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Camilo Villegas making an impact

A darling of the crowds and one of the biggest hitters on the PGA Tour, Colombia's Camilo Villegas has given professional golf a much-needed dose of fresh air.

The 24-year-old rookie from Medellin makes sure he enjoys himself out on the course, interacting with both players and fans, and is a noticeable figure as he strides down the fairways with his keen fashion sense.

Lemon, all-white, orange and fuchsia have featured prominently in his golfing attire so far this season and his youthful looks and athletic physique have made him hugely popular with female golf fans.

The bottom line, though, is that Villegas is a richly talented player who could become one of the game's very best over the next few years.

Having qualified for this season's PGA Tour by finishing 13th on the 2005 Nationwide Tour money list, he has vaulted to 14th in the U.S. money list with earnings of $821,571.

He has made the cut in four of his six Tour starts, tying for second at last month's Phoenix Open and also at the Doral Championship in Miami on Sunday, when he finished just one stroke behind winner Tiger Woods.

Ranked fifth in driving distance on the 2006 Tour, Villegas lies 22nd on the most accurate barometer of player form with a stroke average for the season of 70.23.

His one failing has been erratic putting, especially in the final rounds of tournaments, and it is little surprise that he languishes 102nd in the Tour's putting charts with an average of 29.19 putts per round.

For the moment, though, the Colombian fitness fanatic who was a four-times All-American at the University of Florida is determined to keep enjoying himself while he matures as a player.

"I've been saying all year that my main goal is to keep having fun and learning," Villegas told reporters after closing with a five-under-par 67 at Doral's Blue Monster course on Sunday.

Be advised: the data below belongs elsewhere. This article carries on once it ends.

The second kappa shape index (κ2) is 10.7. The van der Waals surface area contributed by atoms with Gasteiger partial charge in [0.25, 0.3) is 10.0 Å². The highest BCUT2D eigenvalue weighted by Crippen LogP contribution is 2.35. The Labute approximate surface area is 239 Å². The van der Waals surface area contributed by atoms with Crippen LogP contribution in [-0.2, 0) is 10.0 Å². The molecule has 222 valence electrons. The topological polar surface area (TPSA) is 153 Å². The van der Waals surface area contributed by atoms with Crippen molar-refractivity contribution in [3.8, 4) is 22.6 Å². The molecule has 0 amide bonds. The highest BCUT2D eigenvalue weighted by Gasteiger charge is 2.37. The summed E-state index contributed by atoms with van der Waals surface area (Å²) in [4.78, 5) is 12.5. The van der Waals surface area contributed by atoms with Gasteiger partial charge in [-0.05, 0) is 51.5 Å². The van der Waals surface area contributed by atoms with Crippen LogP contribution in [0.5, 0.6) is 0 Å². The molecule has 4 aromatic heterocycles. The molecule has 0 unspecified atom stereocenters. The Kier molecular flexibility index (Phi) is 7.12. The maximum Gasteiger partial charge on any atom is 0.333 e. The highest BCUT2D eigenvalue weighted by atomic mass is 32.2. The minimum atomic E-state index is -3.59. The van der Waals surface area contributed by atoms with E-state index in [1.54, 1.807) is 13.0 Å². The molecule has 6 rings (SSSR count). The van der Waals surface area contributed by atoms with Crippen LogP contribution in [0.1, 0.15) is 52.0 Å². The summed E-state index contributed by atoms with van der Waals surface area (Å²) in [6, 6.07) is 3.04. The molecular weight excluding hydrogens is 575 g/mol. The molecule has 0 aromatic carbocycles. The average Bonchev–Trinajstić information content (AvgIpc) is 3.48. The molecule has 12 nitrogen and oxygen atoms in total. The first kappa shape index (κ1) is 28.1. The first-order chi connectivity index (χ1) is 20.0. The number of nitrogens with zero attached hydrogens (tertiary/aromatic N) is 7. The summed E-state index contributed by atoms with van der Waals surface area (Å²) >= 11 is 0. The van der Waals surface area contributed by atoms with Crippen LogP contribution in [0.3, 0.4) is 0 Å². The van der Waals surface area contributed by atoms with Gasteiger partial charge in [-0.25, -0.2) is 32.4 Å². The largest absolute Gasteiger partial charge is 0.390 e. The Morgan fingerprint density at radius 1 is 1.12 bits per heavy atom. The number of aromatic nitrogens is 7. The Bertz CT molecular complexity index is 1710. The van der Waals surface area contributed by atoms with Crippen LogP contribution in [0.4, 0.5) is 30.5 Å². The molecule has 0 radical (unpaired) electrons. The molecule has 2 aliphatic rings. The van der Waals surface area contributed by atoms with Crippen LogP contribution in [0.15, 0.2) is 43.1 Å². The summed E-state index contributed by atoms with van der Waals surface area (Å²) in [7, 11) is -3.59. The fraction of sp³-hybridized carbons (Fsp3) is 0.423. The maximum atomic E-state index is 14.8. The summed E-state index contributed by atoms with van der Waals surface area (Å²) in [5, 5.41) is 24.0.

"I'm not going to push anything. Hopefully the good stuff will come."

Urged on all week at Doral by supportive crowds that included friends and family, Villegas loves competing on the big stage.

In January, he was grouped with teenage prodigy Michelle Wie for the first two rounds of the Sony Open in her native Hawaii, another experience which he relished.

"I think I've learned to like big crowds," he said. "Playing with Michelle in Hawaii felt great and playing at the FBR (Phoenix Open), which has the biggest crowds of the year, was awesome."

As a former student of the University of Florida, Villegas was always likely to attract large galleries at Doral but his own expectations were exceeded.

"It was just unbelievable," he said. "It's hard to describe in words.

"I knew there were Colombian people in Miami, but I didn't know there were that many. It was really fun and they motivated me."

Villegas, who made his PGA Tour debut in the 2004 U.S. Open at Shinnecock Hills, is determined to do as much as he can to elevate the game in his home country.

Handily, the last three rounds of the Doral Championship were screened live on television in Colombia, the first of 30 PGA Tour events expected to be televised there this year.

"If there's anything I can do to grow the sport in Colombia and give some people some smiles, that's what I'm here for," he said.

"Golf in Colombia is very small, and it's growing slowly. We've only got about 50 golf courses. It's all about soccer down there, and that's just the reality of it."

The fashion-conscious Villegas was delighted with his own performance last week at Doral, amid the hype and hoopla that always follow Woods and Mickelson when they are in contention.

"I never thought about the fact that I have Tiger up there (on the leaderboard)," he said.

"I can't control what others do, so I was just trying to focus on myself. And I'm proud of the way I handled myself during the week."

As to the future, Villegas plans to stick to the formula which has so far worked for him.

"I just think I've got to keep doing what I'm doing," he said. "I've been working hard in the weight room and there are some little things I need to work on.

"I've been working hard on my swing and I've been working hard on my mental game."

He then repeated what is rapidly becoming his mantra: "Playing golf, just keep having fun, keep learning. We'll see what happens."

March 8, 2006


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